New veil & my very late entry into the Historical Sew Monthly January challenge

I’ve gotten a lot of wear out of the veil I made to go with my Byzantine outfit in January 2016, but I noticed that it had stained lightly with wet, freshly dyed hair… so when I was washing fabric for the fourth version of my horned hennin, I decided to wash up enough linen to cut a new veil as well.

Marking linen for a half-circle veil. This linen is not as sheer or light as my previous veil.

Marking linen for a half-circle veil.

Based on Fabrics-Store’s linen, I’d estimate this around 3-4 oz/yd, though I bought it from a different seller who doesn’t note the weight of the fabric. My previous veil used 2.8 oz/yd linen from Fabrics-Store.

I folded the fabric in half, and marked out 71cm from the centre in an arch to make a quarter-circle on the fold – to make a new half-circle veil (the shape I find attractive and versatile).

My previous veil was entirely hand-hemmed… but I didn’t really feel like spending that kind of time on this one. I ended up doing a stitch, turn and press, turn and press and stitch on it by machine instead.

I did add the same embroidered “L” to one of the corners like I did on my last veil though…

The result is a heavier veil than the other one I have – I think it will work well for styles where I wear it under another hat (like my Byzantine costume) but I don’t think it works well on the soft collapsible horned hennins that I made. So… for that – I’ll be making another 2.8 oz white linen veil instead!

 

The Challenge: January 2020Timetravelling Garments: Create an item that works for more than one historical era, or that can be used for both historical costuming, and modern wear. It could be an apron that could do 1770s or 1860s in a pinch, a shift that can work under many decades of fashion, or a historical cape you also wear everyday, etc.

I am getting to the 2020 Historical Sew Monthly challenges EXTREMELY late, but this project suits this theme, so I’m calling it good. I’ll be able to wear this veil through several different costume projects – my Byzantine and 15th Century costumes specifically.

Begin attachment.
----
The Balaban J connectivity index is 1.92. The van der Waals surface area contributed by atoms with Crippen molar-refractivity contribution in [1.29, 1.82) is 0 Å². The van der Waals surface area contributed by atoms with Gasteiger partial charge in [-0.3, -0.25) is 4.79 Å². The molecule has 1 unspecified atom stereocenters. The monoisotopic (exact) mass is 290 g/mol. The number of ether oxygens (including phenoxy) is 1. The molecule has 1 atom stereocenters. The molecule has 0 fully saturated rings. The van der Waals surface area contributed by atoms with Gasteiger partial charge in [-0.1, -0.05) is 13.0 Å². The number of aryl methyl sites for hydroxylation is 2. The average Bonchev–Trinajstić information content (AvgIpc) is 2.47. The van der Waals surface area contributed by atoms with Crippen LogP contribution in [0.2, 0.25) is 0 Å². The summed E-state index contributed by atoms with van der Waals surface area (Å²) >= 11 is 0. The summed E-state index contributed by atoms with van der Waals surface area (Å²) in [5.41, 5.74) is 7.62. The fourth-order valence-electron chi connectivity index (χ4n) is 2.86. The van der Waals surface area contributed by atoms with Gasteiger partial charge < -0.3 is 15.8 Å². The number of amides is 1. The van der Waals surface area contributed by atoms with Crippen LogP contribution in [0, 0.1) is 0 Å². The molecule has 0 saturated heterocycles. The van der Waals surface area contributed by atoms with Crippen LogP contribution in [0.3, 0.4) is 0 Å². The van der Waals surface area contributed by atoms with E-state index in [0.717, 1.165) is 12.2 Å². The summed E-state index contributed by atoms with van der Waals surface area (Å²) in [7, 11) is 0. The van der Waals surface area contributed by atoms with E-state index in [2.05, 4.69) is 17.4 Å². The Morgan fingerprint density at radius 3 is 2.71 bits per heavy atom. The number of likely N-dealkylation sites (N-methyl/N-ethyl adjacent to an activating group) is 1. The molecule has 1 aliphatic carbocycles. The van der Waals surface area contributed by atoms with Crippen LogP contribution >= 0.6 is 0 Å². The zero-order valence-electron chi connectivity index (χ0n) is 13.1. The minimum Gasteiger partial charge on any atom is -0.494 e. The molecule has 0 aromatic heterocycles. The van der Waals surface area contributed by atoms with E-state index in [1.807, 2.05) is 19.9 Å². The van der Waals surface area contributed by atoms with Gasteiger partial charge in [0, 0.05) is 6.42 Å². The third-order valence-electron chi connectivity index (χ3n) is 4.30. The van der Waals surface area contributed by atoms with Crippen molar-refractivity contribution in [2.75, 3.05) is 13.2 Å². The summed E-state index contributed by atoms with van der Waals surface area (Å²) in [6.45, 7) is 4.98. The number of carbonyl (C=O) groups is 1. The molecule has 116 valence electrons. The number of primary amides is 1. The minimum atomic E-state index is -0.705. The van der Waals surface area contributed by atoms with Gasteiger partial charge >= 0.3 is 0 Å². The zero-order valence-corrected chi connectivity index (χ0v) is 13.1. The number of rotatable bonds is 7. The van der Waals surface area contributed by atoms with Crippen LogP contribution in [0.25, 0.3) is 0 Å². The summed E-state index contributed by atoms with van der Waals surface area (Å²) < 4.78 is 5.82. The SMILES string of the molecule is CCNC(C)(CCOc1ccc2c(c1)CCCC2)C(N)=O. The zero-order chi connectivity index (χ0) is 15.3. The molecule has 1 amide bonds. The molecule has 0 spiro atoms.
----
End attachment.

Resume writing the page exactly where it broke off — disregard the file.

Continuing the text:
Material: 100% linen

Pattern: 1/2 circle, marked directly on fabric

Year: generic medieval – suitable for my 11-15th century costuming

Notions: thread

How historically accurate is it? The shape seems to suit many paintings and illuminations. The construction is entirely by sewing machine.

Hours to complete: About 10 minutes to cut, another 45 to hem and embroider.

First worn: not yet

Total cost: The linen was on a great sale for $4.95/yard (USA site plus shipping)  and this veil took just under a meters, but the leftover bits from the half-circle being cut out went into making my fourth version of a horned hennin.

Silk Road garb (Part 9 – Veil)

iPad selfie wearing my hat and veil

iPad selfie wearing my hat and veil

 

I really liked the photo of another costumer wearing her veil with her Propoloma, so made one as well.

Plus.. a veil just seems like something I’ll use for a variety of costumes.

I started with a meter of the linen gauze from fabrics-store.com. This is the 2.8 oz/yard linen, and I really like it. I suspect it will soften up nicely with washing which I think will be nice –however for pressing and sewing, the crispness was very good too.

I looked at Cathrin’s Katafalk page (https://katafalk.wordpress.com/2014/04/17/different-shapes-of-veils/ ) on the different shapes of veils, and thought that this shape was the most flattering.  I also thought that the half-circle veil looked the most similar to the veil the older women were wearing in The Birth of St John the Baptist, which means I could wear it with my Italian costume as well.

About four thread deep double-fold for this hem, secured with a running stitch (and a backstitch about every 5 stitches).

About four thread deep double-fold for this hem, secured with a running stitch (and a backstitch about every 5 stitches).

I cut a 1meter diameter by 70cm radius half-circle, pressed all of the edges with one very narrow fold, and then hand-stitched the next fold in place (folding by hand, not pressing) for a double-fold hem that is about 4 threads in from the edge – a total width of about 1/8th of an inch or 3-4 mm.

Hem on the veil is about 1/8th of an inch or 3-4mm

Hem on the veil is about 1/8th of an inch or 3-4mm

As I’m sure there will be many, many veils at events, and mine could easily be mistaken for another should I take it off, I opted to embroidery a small white “L” (for my last name) in one of the corners. The hand-done satin stitch goes over 2 threads in the weave, and the total “L” is about 8 threads wide.

Since I imagine a LOT of people at events will have 1/2 circle veils, I embroidered an "L" on mine to distinguish it from others, should it ever get misplaced.

Since I imagine a LOT of people at events will have 1/2 circle veils, I embroidered an “L” on mine to distinguish it from others, should it ever get misplaced.

Wearing


I also made two headbands of linen to pin around my head and pin the veil to, for when I’m not wearing the hat over top of it, but want to wear it on it’s own.